The Office of National Coordinator for Health Information Technology (ONC) and its HIT Policy Committee worked hard throughout the summer to develop a framework for the “meaningful use” standards required to qualify for electronic health record (EHR) adoption stimulus funds available under the Health Information Technology for Economic and Clinical Health Act (HITECH Act). When I saw the survey that HIMSS released today regarding the use of social networking tools to communicate with patients, it reminded me of the “meaningful use” standard that centers on “engaging patients and families.” The stated goal of this standard is to “Provide patients and families with timely access to data, knowledge, and tools to make informed decisions and to manage their health.” Although it’s doubtful today that social networking tools would be accepted as meeting this goal for purposes of the EHR stimulus funds, it did get me to thinking about the use of technology to literally communicate with patients and, in particular, the studies that have been done in regard to using technology, such as e-mail and texting, to communicate with patients.
I reviewed the HIT Policy Committee’s “meaningful use” grid to refresh myself on how the HIT Policy Committee had envisioned the “engaging patients and families” standard to play out from 2011 through 2015. To meet the “meaningful use” standard of “engaging patients and families”, an “eligible provider” (i.e. physicians) will need to ensure that their use of their EHR, among other things,* does the following:
- 2011: Provides access to patient-specific education resources; and Provides clinical summaries for patients for each encounter.
- 2013: Offers secure patient-provider messaging capability; Provides access to patient-specific educational resources in common primary languages; Record patient preferences (e.g., preferred communication media, health care proxies, treatment options).
- 2015: Provides patients with access to self-management tools.
The hospital’s requirements are much the same as those set forth above for the physician, with the exception of “providing secure patient messaging.”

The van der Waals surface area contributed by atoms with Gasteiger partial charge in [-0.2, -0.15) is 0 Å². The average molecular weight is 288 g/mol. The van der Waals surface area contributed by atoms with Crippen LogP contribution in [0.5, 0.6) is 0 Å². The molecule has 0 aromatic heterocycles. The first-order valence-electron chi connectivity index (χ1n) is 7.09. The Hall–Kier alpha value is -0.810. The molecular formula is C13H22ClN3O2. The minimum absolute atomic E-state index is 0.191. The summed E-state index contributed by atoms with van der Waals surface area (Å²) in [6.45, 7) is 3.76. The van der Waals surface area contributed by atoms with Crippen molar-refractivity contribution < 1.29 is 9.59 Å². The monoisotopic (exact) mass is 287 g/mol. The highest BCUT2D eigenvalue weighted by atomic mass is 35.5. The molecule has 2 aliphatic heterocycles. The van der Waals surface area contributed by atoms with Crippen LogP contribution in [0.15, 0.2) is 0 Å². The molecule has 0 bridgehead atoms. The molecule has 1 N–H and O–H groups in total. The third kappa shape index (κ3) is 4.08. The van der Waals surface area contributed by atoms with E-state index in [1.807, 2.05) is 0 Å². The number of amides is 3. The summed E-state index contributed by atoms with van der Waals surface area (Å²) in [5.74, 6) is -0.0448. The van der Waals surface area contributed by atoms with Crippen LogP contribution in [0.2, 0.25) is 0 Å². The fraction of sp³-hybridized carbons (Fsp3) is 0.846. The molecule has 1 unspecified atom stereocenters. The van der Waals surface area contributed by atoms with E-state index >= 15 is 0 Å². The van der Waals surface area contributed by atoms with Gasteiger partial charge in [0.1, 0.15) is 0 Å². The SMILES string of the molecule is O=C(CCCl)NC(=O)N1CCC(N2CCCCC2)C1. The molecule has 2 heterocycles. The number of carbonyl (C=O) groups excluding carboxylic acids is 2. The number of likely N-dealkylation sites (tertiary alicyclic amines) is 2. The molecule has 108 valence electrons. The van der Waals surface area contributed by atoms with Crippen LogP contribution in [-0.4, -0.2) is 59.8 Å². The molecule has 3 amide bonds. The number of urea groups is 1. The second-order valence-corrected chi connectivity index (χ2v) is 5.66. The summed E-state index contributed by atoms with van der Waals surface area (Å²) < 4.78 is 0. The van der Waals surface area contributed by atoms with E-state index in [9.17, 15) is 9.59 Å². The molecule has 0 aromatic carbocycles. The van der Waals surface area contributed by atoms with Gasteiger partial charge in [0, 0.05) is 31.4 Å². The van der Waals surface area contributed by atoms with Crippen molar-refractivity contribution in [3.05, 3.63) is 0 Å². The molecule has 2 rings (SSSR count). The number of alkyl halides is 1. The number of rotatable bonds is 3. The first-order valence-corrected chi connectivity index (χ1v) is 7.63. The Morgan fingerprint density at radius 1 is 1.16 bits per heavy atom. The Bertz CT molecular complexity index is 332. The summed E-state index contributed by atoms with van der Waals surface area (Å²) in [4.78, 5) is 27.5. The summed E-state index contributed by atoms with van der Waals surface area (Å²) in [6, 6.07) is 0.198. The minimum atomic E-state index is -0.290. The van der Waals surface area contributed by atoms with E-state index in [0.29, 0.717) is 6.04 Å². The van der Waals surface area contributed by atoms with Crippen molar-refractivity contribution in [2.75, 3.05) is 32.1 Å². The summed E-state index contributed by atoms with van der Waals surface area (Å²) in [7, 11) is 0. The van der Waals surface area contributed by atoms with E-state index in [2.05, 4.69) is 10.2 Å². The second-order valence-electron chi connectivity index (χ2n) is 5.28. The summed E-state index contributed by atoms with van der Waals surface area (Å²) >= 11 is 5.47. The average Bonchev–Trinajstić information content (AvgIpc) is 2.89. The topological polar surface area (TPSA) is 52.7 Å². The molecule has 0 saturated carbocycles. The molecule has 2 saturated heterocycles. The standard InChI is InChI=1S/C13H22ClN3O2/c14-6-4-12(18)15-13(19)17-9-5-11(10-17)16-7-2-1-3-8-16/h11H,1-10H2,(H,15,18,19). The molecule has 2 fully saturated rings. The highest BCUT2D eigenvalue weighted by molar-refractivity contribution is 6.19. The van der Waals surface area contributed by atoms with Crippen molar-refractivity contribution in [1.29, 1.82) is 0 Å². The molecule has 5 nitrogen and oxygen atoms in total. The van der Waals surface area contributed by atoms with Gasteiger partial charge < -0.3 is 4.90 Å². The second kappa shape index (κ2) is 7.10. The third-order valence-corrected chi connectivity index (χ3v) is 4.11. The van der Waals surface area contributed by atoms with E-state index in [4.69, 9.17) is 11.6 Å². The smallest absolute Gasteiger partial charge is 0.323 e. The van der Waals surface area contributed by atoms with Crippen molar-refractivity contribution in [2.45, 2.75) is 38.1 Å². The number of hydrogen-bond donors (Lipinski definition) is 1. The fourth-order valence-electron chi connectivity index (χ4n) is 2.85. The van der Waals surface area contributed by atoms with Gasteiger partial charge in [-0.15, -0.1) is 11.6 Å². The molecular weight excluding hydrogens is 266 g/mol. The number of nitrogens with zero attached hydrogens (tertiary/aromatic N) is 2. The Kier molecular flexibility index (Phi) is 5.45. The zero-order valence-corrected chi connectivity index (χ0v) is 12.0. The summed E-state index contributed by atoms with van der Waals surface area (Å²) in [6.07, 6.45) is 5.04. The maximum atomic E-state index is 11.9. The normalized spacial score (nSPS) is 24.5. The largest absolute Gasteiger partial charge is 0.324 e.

Okay, so part of making a “meaningful use” does include “providing secure patient messaging.” I understand that some EHRs incorporate internet e-mail into their platform. Is it secure? Is it effective? Whether e-mail and text messaging is used within or without the assistance of the EHR, issues concerning privacy, security, effectiveness and liability risks associated with such communication seem to abound.
In fact privacy and security seems to be a prevalent concern expressed in previous studies on the use of e-mail to communicate with patients. Could the provider be assured that the person who opened the e-mail was the intended recipient, thereby raising privacy issues? What encryption methods must be employed to ensure security of the e-mail and would such methods present additional barriers to the ease of use by and effective communication with the patient?
The previous studies also expressed concerns that the patient would not have adequate access to the required technology or would not be responsive to that form of communication. The same could be said about texting. As the precious baby boomers, of which I’m one, leave planet earth, however, I expect that the conclusions of such studies if conducted 50, 30 or even 15 years from now will have different conclusions.